After Paula’s departure from Barcelona, I spent the rest of the day preparing for Carl Beetham’s arrival in the morning. I woke up in the night with a limerick in my head about the tank disaster, I guess it is all part of the process, coming to terms like a bereavement. So, with the morning, just like dreams, there was only a blank where there was once a limerick and I am struggling to re-create what I remembered as a fine effort.
Carl, being Carl who is a long term ‘acquaintance’ and squash opponent, took the bus from the Airport and then got lost so when I finally found him wandering around, it was later than expected but with only a short passage to Arenys, there was no harm done and with a pool in the marina, it enabled Carl to do his training ploughing up and down the pool while I waited for him in the bar.
It was in the evening in Arenys that Carls cooking mission and expertise were first displayed. It is probable that the fixation to cook every meal and wash up was founded on a realisation that he had little to offer on the sailing front and that he might even disgrace himself on passage.
From Arenys we suffered a long day under engine to Cala Satuna, cruising past Carl’s youthful haunts of Tossa (?) and Lloret de Mar.
I knew it was small and tight and we struggled to find a suitable place to anchor settling after 3 attempts on an open position clear of other craft in 22m depth. A LONG swim ashore for a beer was compensated by a lift back with the harbour chap who suggested we pick up a restaurant mooring buoy for 20 Euros for the night.
After two nights, one stricken with swell and the other serene, we made the passage to Cadaques which I had ‘bigged up’ as my favourite destination.
There was a Tramontana forecast so we sat out the 30 knot winds on a mooring buoy at 70 Euros a night for the privilege.
The fee did include the water taxi ashore and having secured a cancellation for a tour of Salvador Dali’s house, we actually thoroughly enjoyed Cadaques and it remains my favourite.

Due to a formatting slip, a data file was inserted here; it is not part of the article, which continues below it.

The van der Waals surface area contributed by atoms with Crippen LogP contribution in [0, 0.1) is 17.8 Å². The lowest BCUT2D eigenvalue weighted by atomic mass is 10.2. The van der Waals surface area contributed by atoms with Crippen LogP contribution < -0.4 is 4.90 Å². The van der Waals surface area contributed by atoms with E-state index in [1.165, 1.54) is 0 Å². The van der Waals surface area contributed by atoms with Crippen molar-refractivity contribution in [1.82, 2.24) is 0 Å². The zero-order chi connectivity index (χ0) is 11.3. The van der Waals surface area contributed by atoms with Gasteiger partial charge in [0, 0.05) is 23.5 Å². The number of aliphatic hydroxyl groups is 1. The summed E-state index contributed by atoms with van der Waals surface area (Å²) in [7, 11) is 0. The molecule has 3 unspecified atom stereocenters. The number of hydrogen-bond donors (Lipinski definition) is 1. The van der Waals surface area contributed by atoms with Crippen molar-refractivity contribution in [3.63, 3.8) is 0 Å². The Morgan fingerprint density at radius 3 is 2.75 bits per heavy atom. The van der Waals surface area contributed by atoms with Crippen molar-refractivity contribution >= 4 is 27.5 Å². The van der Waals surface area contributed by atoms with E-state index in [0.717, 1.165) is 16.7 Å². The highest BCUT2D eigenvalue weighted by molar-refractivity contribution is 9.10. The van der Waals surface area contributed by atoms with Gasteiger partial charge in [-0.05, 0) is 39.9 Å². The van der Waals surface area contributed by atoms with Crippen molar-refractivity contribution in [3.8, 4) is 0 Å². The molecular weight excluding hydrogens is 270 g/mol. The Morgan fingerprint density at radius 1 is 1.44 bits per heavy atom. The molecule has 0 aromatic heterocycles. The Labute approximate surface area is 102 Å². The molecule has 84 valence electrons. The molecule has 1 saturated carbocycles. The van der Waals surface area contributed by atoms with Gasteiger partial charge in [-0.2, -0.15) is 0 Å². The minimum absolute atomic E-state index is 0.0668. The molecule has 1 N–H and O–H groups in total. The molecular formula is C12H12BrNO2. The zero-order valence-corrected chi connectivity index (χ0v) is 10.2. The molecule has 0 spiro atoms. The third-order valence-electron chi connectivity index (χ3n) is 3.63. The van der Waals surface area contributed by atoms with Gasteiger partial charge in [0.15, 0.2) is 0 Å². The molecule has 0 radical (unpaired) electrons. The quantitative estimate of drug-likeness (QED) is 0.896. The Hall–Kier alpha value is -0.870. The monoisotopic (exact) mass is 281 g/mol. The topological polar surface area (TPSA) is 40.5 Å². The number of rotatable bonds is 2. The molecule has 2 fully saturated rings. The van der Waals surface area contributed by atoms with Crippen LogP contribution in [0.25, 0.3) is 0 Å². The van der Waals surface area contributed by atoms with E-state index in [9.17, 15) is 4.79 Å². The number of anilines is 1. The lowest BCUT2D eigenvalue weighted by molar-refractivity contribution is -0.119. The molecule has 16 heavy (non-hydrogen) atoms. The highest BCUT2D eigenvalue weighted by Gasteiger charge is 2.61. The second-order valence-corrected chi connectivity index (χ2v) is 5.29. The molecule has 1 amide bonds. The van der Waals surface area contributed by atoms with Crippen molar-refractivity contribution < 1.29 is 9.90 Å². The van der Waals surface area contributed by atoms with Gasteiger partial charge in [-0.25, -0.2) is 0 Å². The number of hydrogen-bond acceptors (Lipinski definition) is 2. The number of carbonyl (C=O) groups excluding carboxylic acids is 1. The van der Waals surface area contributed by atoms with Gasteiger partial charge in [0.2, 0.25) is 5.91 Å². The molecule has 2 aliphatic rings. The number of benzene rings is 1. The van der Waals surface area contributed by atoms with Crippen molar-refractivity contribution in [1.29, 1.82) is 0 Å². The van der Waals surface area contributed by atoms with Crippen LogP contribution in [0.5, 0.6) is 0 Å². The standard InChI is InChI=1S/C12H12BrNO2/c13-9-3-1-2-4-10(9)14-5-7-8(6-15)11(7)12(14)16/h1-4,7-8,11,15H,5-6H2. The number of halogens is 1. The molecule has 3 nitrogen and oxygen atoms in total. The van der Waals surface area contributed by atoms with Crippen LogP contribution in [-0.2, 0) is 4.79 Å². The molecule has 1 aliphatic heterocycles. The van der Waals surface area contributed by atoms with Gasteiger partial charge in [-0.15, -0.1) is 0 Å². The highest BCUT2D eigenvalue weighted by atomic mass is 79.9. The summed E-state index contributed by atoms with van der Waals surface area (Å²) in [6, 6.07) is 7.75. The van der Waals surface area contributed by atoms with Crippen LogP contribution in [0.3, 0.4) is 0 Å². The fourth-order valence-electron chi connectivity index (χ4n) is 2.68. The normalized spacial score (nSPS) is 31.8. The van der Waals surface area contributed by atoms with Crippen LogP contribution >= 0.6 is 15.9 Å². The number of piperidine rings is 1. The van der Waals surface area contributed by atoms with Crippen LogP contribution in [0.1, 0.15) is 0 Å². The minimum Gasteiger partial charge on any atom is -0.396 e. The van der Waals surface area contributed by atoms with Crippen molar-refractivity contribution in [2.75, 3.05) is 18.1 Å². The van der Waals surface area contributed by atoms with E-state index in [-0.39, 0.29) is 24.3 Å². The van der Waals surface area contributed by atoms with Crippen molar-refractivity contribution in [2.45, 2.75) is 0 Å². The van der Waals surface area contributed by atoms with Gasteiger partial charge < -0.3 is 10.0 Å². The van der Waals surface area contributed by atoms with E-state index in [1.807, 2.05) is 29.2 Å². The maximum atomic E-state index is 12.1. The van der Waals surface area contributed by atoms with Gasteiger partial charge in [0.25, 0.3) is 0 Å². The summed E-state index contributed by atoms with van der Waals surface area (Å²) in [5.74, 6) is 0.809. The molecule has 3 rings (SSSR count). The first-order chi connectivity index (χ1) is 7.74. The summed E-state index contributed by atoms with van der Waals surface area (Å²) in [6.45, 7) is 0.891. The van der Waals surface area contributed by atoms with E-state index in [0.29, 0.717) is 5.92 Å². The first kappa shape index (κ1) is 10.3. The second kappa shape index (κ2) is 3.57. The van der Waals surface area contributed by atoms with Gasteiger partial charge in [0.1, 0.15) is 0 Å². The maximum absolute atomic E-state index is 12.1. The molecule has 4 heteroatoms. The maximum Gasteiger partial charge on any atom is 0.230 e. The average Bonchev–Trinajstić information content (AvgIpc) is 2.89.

The passage north was still in the teeth of big winds, predictably on the nose preventing sailing. It was a bit lumpy… We arrived in St. Cyprien in France with Carl kissing the pontoon on arrival and disclosing that he had not been comfortable with the conditions. I made it ashore for the F1 Grand Prix coverage while he collected his thoughts and prepared another exceptional meal.
Carl writes :-
All is (not yet) lost. Apparently back in ol’ blighty there’s the latest in a line of films about disasters at sea, including ‘The Deep’, ‘All is Lost’ and ‘The Mercy’, that’s doing the rounds. Based on a true story, ‘Adrift’, concerns a young backpacker who falls for the older salty sea-dog who woos her with tall tales and full sails of derring-do before kicking the bucket and leaving the poor land-lubber to fend for herself in the middle of a pacific crossing.
And that’s when the penny dropped that my own veritable Captain Pugwash, never one to pass-up a business opportunity, had alighted upon a similar idea and had concocted a non-gender specific script that would have Hollywood fighting amongst themselves to secure the rights of such a tragic saltwater-seeped romcom. Rumour had it Harvey Weinstein had personally wanted to play the part of Mssr. Mines, though many thought him too typecast. Tom Cruise showed interest in my role but ultimately declined as he felt a little too tall to do it true justice. Back from his latest P&O soiree Rob Brydon has been given first refusal.
Anyway, back to the matter in hand and, though my sailing knowledge is often mentioned in the same sentence as the proverbial postage stamp, the game should have been up when, at the pre-confirmation interview, Nick was heard to refer to my inclusion as ‘working the passage’, followed by such questions as “Is there such a thing as too much garlic?” and “Are you averse to including two onions in every dish you cook?” When he nods-off tonight I’m hitting the dingy and heading for refugee-status on the Isle of Lampadusa.
All together now, ‘for ship-mates who do dishes, they should feel as soft as Nick’s hands, in mild-seas, on Hejira…’